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DAMASCUS - Hamas is ready to merge armed factions including its military wing to form an army to defend the Palestinian people, the group's political leader Khaled Meshal said on Saturday.

Meshal also told a news conference in Damascus that Hamas will honor commitments made by the Palestinian Authority to Israel, provided they serve Palestinian interests, despite the group's refusal to recognize Israel.

"We are willing to form an army like every country ... an army to defend our people against aggression," Meshal said after the group's sweeping victory in Palestinian elections.

He said the proposed new force, if formed, would not let its agenda be dictated by Israel's security needs. Hamas's charter calls for the destruction of Israel.

Asked whether Hamas would consider amending its charter and respect agreements the Palestinian Authority had signed with Israel, Meshaal said: "We will honor our Palestinian commitments provided that it serves our people."

"We will not recognize the Israeli occupation but we are realistic and we know things are done gradually ... Being against occupation does not mean I can cancel Israel in moments."

Meshal also reiterated the group's desire to form a government comprising all other Palestinian factions, including Palestinian Authority Chairman Mahmoud Abbas' Fatah group.

"We believe it is in the interest of everybody to ride the train of Hamas because this train is going to reach [its destination]," he said.

"We are still extending our hands to everybody and saying we need each other."

Mashaal indicated that his group would continue attacks on Israeli civilians as long as Palestinian civilians were targeted by Israel.

"As long as we are under occupation then resistance is our right," he said.

Meshal's call comes in staunch contrast with international calls on Hamas to abolish its armed wing following its landslide victory in the Palestinian elections.

"Resistance is a legitimate right that we will practice and protect. Our presence in the legislature will strengthen the resistance," he said.

"If people raised the issue of targeting civilians, we said and we say that when our enemy stops targeting civilians we will abide by that," Meshal said.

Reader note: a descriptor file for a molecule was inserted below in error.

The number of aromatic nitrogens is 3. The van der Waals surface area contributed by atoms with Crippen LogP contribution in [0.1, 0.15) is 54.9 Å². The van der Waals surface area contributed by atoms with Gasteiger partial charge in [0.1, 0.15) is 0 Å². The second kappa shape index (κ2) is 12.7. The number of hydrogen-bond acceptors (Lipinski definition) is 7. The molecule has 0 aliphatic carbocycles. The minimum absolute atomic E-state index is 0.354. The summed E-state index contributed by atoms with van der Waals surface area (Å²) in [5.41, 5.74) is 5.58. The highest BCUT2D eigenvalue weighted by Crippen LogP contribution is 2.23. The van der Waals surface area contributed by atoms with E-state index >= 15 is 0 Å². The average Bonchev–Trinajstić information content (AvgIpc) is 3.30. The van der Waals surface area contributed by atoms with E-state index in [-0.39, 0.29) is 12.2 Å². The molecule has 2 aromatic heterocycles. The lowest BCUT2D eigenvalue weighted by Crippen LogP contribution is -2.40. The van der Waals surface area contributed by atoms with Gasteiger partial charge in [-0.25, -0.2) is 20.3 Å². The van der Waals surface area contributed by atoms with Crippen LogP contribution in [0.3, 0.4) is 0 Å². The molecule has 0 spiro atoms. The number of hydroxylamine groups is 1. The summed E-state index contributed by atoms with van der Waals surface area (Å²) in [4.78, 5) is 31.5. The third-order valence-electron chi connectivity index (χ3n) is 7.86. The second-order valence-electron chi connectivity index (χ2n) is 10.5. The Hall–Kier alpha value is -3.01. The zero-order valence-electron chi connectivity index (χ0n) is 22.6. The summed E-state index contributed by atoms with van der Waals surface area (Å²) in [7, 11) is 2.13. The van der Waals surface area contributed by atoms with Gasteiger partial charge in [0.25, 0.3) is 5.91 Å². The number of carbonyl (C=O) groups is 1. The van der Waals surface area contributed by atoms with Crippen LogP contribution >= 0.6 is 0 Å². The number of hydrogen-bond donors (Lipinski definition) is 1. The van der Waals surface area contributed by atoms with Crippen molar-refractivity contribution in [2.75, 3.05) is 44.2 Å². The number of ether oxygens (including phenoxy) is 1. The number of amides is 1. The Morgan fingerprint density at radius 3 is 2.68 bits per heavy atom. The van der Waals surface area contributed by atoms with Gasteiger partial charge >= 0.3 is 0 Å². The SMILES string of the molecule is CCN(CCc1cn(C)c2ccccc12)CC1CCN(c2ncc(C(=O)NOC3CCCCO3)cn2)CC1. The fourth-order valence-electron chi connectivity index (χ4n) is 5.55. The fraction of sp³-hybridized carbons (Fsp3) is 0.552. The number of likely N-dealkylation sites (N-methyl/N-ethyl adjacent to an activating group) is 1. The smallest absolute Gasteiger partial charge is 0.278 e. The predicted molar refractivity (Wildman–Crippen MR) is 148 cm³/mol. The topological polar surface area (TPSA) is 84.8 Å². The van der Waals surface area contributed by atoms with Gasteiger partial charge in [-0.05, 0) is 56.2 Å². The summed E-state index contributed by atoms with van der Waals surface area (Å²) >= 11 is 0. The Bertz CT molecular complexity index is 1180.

Asked if a truce that ended at the end of 2005 will be renewed, Meshal said "it results were not encouraging."

Meshal then outlined Hamas' three goals: Reform of the Palestinian Authority, sustaining its resistance to Israel and "arranging the Palestinian home."

Hamas won 76 seats of the 132-member parliament in this week's election.

Meshal attacked U.S. and Israeli opposition to the Hamas victory, saying the "world raised the slogan of democracy and now it should respect the results of democracy. If you want to punish the Palestinian people for practicing democracy then the American administration should punish Americans for choosing President [George W.] Bush."

He declared Hamas' determination to reshape the Palestinian authority, coining the phrase: "Hamas succeeded in resistance and it will succeed in reforms."

In an apparent reference to the ruling Fatah Party, Meshal warned those "who might try block the work because they are out of power. They are the ones who will be responsible."

Meshal vowed to work for Palestinian detainees in Israeli jails, which, he said, numbered 9,000.

Hamas mulls technocrat governmentGhazi Hamad, one of Hamas' top ideologues, said on Saturday that Hamas may consider forming a government of technocrats with no connection to the radical Islamic movement, in a bid to relieve some of the international pressure on the group.

"We want a government for the Palestinian people, and if we couldn't do that then there are lots of options, one of which is a technocrat government," Hamad said.

Abbas announced on Friday that he will ask Hamas to form a government following its election victory.

"Up until now we haven't asked anyone to form a government," Abbas said. "But we've negotiated with some of the factions and, of course, we will ask the party that has received the most votes to do so."

Earlier, Hamas officials expressed their wish to form a "political partnership" with Abbas.